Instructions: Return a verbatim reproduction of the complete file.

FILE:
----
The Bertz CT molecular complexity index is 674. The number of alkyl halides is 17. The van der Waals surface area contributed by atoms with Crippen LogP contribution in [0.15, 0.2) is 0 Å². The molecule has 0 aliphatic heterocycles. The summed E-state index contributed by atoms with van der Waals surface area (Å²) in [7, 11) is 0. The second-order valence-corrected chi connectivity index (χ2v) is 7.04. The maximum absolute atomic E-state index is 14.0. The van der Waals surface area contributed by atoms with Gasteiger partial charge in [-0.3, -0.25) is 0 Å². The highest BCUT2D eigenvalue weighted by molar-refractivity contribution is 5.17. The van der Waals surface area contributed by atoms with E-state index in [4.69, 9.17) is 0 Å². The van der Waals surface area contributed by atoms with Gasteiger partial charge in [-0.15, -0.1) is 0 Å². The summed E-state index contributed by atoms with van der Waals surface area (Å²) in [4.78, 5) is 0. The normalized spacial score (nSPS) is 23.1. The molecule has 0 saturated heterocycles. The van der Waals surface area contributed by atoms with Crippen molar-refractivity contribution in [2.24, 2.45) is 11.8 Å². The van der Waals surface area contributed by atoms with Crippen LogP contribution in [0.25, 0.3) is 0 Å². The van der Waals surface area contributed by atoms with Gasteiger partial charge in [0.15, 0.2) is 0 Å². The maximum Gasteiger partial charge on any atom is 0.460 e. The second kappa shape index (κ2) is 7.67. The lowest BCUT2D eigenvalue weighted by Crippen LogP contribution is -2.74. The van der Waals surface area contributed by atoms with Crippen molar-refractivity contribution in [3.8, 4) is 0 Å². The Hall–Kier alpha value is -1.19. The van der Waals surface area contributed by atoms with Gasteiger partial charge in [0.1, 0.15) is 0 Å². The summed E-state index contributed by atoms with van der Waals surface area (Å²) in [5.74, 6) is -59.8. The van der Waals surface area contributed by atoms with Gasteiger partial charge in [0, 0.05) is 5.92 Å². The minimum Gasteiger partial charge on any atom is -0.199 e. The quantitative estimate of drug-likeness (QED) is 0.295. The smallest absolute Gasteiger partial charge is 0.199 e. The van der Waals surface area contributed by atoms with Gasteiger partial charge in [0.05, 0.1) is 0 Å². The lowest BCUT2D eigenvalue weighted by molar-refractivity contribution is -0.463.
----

The Bertz CT molecular complexity index is 674. The number of alkyl halides is 17. The van der Waals surface area contributed by atoms with Crippen LogP contribution in [0.15, 0.2) is 0 Å². The molecule has 0 aliphatic heterocycles. The summed E-state index contributed by atoms with van der Waals surface area (Å²) in [7, 11) is 0. The second-order valence-corrected chi connectivity index (χ2v) is 7.04. The maximum absolute atomic E-state index is 14.0. The van der Waals surface area contributed by atoms with Gasteiger partial charge in [-0.3, -0.25) is 0 Å². The highest BCUT2D eigenvalue weighted by molar-refractivity contribution is 5.17. The van der Waals surface area contributed by atoms with E-state index in [4.69, 9.17) is 0 Å². The van der Waals surface area contributed by atoms with Gasteiger partial charge in [-0.15, -0.1) is 0 Å². The summed E-state index contributed by atoms with van der Waals surface area (Å²) in [4.78, 5) is 0. The normalized spacial score (nSPS) is 23.1. The molecule has 0 saturated heterocycles. The van der Waals surface area contributed by atoms with Crippen molar-refractivity contribution in [2.24, 2.45) is 11.8 Å². The van der Waals surface area contributed by atoms with Crippen LogP contribution in [0.25, 0.3) is 0 Å². The van der Waals surface area contributed by atoms with Gasteiger partial charge in [0.15, 0.2) is 0 Å². The maximum Gasteiger partial charge on any atom is 0.460 e. The second kappa shape index (κ2) is 7.67. The lowest BCUT2D eigenvalue weighted by Crippen LogP contribution is -2.74. The van der Waals surface area contributed by atoms with Crippen molar-refractivity contribution in [3.8, 4) is 0 Å². The Hall–Kier alpha value is -1.19. The van der Waals surface area contributed by atoms with Gasteiger partial charge in [0.1, 0.15) is 0 Å². The summed E-state index contributed by atoms with van der Waals surface area (Å²) in [5.74, 6) is -59.8. The van der Waals surface area contributed by atoms with Gasteiger partial charge in [0, 0.05) is 5.92 Å². The minimum Gasteiger partial charge on any atom is -0.199 e. The quantitative estimate of drug-likeness (QED) is 0.295. The smallest absolute Gasteiger partial charge is 0.199 e. The van der Waals surface area contributed by atoms with Gasteiger partial charge in [0.05, 0.1) is 0 Å². The lowest BCUT2D eigenvalue weighted by molar-refractivity contribution is -0.463.